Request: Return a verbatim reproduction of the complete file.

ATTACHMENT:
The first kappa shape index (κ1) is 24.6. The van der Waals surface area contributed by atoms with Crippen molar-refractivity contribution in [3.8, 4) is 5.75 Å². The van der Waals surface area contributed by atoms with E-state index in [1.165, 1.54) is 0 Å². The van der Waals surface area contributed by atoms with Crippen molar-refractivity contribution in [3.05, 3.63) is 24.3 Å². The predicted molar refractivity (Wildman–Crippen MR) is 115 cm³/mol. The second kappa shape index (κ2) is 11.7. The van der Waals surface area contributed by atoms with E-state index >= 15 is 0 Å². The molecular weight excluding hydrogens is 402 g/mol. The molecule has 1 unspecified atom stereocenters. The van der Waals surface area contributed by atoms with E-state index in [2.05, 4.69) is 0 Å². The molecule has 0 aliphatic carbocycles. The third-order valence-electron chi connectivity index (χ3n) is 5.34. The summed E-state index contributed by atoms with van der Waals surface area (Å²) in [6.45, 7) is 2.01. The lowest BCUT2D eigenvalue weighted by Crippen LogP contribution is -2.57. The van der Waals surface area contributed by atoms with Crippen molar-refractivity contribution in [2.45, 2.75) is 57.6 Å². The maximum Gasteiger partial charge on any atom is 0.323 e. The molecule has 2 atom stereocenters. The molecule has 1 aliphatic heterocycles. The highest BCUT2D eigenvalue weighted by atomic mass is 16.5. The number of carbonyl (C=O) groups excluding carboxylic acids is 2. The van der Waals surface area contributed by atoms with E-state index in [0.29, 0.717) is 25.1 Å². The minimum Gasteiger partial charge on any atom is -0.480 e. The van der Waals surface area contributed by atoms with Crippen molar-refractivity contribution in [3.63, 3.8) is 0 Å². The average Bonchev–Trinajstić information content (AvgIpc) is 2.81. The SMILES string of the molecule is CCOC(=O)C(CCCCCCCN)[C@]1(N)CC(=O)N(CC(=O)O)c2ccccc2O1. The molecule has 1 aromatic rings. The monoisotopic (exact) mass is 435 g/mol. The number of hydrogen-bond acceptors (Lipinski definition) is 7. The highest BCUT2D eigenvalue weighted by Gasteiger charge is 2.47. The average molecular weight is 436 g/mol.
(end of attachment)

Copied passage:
The first kappa shape index (κ1) is 24.6. The van der Waals surface area contributed by atoms with Crippen molar-refractivity contribution in [3.8, 4) is 5.75 Å². The van der Waals surface area contributed by atoms with E-state index in [1.165, 1.54) is 0 Å². The van der Waals surface area contributed by atoms with Crippen molar-refractivity contribution in [3.05, 3.63) is 24.3 Å². The predicted molar refractivity (Wildman–Crippen MR) is 115 cm³/mol. The second kappa shape index (κ2) is 11.7. The van der Waals surface area contributed by atoms with E-state index >= 15 is 0 Å². The molecular weight excluding hydrogens is 402 g/mol. The molecule has 1 unspecified atom stereocenters. The van der Waals surface area contributed by atoms with E-state index in [2.05, 4.69) is 0 Å². The molecule has 0 aliphatic carbocycles. The third-order valence-electron chi connectivity index (χ3n) is 5.34. The summed E-state index contributed by atoms with van der Waals surface area (Å²) in [6.45, 7) is 2.01. The lowest BCUT2D eigenvalue weighted by Crippen LogP contribution is -2.57. The van der Waals surface area contributed by atoms with Crippen molar-refractivity contribution in [2.45, 2.75) is 57.6 Å². The maximum Gasteiger partial charge on any atom is 0.323 e. The molecule has 2 atom stereocenters. The molecule has 1 aliphatic heterocycles. The highest BCUT2D eigenvalue weighted by atomic mass is 16.5. The number of carbonyl (C=O) groups excluding carboxylic acids is 2. The van der Waals surface area contributed by atoms with E-state index in [0.29, 0.717) is 25.1 Å². The minimum Gasteiger partial charge on any atom is -0.480 e. The van der Waals surface area contributed by atoms with Crippen molar-refractivity contribution in [3.63, 3.8) is 0 Å². The average Bonchev–Trinajstić information content (AvgIpc) is 2.81. The SMILES string of the molecule is CCOC(=O)C(CCCCCCCN)[C@]1(N)CC(=O)N(CC(=O)O)c2ccccc2O1. The molecule has 1 aromatic rings. The monoisotopic (exact) mass is 435 g/mol. The number of hydrogen-bond acceptors (Lipinski definition) is 7. The highest BCUT2D eigenvalue weighted by Gasteiger charge is 2.47. The average molecular weight is 436 g/mol.